Indeed, the magnificent, exhausted “Danko/Manuel” ended up being more about Isbell than Helm, illustrating the day-to-day routine of a road dog as isolation and quicksand and nightmares.

“Never Gonna Change”
The Dirty South

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Compact Disc (CD)

The sprawling, ominous, and thrilling follow-up to Decoration Day, The Dirty South is a thousand-yard stare from a stump in the woods. It’s also the Truckers’ peak as a three-headed Hydra before 2007’s A Blessing and a Curse, their perfunctory last album with Isbell during which the wheels came off.

“Never Gonna Change,” one of three great Isbell contributions on The Dirty South, epitomizes the album’s cold-blooded vibe. “It centers around a North Alabama man who refuses to live in fear,” he explained. “There are quite a few of those.”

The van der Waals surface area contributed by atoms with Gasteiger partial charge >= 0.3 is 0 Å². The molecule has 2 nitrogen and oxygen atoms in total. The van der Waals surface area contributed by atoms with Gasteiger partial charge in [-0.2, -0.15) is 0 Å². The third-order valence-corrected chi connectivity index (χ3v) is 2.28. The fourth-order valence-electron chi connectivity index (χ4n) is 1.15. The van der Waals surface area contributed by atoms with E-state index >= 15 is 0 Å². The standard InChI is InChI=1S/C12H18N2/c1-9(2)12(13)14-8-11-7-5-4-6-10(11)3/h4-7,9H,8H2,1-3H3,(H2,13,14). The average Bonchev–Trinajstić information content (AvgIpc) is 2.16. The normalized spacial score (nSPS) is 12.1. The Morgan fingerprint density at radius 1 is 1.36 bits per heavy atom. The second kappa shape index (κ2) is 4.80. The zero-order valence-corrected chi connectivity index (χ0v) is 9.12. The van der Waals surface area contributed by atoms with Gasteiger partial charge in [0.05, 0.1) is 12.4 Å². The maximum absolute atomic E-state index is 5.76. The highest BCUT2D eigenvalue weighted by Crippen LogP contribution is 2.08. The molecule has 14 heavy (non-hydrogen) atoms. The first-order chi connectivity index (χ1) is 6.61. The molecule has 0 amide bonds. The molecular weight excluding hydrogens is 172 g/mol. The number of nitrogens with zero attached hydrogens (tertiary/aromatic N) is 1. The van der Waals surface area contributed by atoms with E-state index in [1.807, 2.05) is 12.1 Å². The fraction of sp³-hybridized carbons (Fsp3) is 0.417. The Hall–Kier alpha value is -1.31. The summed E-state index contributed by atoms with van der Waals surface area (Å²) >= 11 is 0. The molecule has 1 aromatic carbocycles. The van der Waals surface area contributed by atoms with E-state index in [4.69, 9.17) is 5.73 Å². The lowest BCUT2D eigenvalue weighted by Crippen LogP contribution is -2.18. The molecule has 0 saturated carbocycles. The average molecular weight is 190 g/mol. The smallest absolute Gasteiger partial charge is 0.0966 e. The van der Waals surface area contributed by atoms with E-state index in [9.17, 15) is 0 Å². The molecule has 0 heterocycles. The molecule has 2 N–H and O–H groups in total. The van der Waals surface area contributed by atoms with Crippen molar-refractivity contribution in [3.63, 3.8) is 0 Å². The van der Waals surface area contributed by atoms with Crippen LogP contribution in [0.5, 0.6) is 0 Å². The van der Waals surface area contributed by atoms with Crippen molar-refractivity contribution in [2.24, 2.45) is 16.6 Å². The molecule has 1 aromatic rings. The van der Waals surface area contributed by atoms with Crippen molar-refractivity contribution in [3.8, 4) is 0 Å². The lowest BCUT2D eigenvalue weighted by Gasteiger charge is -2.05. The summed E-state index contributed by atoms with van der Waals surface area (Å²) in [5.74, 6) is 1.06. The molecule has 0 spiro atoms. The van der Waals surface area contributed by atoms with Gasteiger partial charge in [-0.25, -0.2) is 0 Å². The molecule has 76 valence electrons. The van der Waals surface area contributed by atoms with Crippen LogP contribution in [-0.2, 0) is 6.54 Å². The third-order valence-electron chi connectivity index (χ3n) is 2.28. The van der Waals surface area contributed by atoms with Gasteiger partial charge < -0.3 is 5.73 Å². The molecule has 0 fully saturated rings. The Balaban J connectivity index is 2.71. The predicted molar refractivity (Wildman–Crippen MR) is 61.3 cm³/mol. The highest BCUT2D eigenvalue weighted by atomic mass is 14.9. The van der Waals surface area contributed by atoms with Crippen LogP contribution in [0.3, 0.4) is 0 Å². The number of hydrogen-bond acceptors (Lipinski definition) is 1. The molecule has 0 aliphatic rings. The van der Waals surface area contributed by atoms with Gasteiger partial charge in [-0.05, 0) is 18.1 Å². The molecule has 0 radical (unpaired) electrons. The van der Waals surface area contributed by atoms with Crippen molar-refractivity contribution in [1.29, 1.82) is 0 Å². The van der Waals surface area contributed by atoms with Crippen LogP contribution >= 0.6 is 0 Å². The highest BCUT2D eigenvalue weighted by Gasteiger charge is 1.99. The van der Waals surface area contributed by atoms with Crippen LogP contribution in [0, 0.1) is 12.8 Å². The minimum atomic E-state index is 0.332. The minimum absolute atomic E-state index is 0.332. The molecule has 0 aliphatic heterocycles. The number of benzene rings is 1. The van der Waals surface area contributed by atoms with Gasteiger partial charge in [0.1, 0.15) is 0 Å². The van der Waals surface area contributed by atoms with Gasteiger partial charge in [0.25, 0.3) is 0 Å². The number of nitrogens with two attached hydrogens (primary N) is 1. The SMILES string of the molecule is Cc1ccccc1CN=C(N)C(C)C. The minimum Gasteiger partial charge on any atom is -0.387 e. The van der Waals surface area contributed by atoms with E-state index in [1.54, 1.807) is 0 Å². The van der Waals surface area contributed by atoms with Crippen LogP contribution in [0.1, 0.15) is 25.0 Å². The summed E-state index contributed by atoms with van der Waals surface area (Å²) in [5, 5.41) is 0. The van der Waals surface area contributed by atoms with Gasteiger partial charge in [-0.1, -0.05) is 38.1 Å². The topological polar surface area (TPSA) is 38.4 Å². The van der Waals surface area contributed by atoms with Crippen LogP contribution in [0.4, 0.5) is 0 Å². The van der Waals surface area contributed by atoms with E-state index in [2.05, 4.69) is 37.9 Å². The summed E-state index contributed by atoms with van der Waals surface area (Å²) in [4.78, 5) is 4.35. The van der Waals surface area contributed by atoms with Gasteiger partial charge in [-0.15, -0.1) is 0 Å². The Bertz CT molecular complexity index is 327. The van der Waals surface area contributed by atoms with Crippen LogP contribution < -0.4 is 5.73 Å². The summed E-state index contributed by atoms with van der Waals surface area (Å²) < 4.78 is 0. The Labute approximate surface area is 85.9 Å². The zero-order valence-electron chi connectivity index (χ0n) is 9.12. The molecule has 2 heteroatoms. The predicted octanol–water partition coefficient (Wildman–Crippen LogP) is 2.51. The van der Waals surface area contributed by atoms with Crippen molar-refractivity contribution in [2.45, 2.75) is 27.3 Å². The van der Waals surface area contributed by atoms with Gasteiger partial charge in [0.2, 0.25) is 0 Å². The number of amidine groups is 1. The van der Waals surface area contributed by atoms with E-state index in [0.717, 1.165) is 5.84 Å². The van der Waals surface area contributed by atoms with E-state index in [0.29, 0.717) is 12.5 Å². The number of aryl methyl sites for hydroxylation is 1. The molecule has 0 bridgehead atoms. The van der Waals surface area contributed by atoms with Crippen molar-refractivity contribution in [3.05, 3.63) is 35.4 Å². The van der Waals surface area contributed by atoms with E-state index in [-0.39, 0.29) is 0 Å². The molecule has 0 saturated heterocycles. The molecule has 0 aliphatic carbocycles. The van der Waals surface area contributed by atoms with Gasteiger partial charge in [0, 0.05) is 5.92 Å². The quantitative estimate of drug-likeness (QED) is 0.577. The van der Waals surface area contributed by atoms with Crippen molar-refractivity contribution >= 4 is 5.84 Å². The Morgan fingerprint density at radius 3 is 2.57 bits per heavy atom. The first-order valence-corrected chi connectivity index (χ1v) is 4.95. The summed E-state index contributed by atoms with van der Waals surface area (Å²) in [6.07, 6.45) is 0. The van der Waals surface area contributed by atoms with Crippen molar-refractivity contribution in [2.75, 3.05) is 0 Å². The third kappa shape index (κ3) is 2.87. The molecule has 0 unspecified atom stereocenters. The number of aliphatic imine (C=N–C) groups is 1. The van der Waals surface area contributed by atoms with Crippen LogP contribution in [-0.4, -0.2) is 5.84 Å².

Because it feels genuinely inhabited, every detail of “Never Gonna Change” is delicious, from a shotgun filled with black-eyed peas to a Crown Victoria cop car. “There ain’t much difference in the man I want to be and the man I really am,” Isbell drawls at the end, casually cleaning the last bit of meat off the song’s bones.

“Alabama Pines”
Here We Rest

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Vinyl LP, Compact Disc (CD)

After being dismissed from the Truckers, Isbell released two solo albums, 2007’s Sirens of the Ditch and 2009’s Jason Isbell and The 400 Unit.

The lovely “Alabama Pines” hints that Isbell was ready to surrender. The song’s video, starring a fifth of Jack Daniel’s, is a tough watch today, but lyrically, Isbell’s ready for a new morning: “I hardly even know my name anymore,” he sings. “When no one calls it out, it kinda vanishes away.”